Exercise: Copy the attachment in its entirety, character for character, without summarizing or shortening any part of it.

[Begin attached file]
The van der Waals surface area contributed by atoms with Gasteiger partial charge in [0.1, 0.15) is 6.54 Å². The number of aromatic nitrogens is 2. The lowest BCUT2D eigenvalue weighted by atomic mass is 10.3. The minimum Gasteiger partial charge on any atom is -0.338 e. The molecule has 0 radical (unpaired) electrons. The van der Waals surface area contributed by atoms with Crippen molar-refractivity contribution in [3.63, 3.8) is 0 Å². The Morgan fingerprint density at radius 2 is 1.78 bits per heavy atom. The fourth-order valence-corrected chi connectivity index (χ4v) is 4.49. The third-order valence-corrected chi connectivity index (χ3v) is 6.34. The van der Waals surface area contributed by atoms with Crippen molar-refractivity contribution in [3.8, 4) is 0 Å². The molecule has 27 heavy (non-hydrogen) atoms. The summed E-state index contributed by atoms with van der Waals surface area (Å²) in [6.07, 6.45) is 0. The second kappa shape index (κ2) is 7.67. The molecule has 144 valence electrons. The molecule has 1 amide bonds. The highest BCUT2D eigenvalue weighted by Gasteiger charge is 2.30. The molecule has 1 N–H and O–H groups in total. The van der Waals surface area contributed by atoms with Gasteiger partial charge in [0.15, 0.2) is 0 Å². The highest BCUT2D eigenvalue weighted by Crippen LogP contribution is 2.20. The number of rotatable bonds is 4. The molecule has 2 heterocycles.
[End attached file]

The van der Waals surface area contributed by atoms with Gasteiger partial charge in [0.1, 0.15) is 6.54 Å². The number of aromatic nitrogens is 2. The lowest BCUT2D eigenvalue weighted by atomic mass is 10.3. The minimum Gasteiger partial charge on any atom is -0.338 e. The molecule has 0 radical (unpaired) electrons. The van der Waals surface area contributed by atoms with Crippen molar-refractivity contribution in [3.63, 3.8) is 0 Å². The Morgan fingerprint density at radius 2 is 1.78 bits per heavy atom. The fourth-order valence-corrected chi connectivity index (χ4v) is 4.49. The third-order valence-corrected chi connectivity index (χ3v) is 6.34. The van der Waals surface area contributed by atoms with Crippen molar-refractivity contribution in [3.8, 4) is 0 Å². The molecule has 27 heavy (non-hydrogen) atoms. The summed E-state index contributed by atoms with van der Waals surface area (Å²) in [6.07, 6.45) is 0. The second kappa shape index (κ2) is 7.67. The molecule has 144 valence electrons. The molecule has 1 amide bonds. The highest BCUT2D eigenvalue weighted by Gasteiger charge is 2.30. The molecule has 1 N–H and O–H groups in total. The van der Waals surface area contributed by atoms with Gasteiger partial charge in [0.15, 0.2) is 0 Å². The highest BCUT2D eigenvalue weighted by Crippen LogP contribution is 2.20. The number of rotatable bonds is 4. The molecule has 2 heterocycles.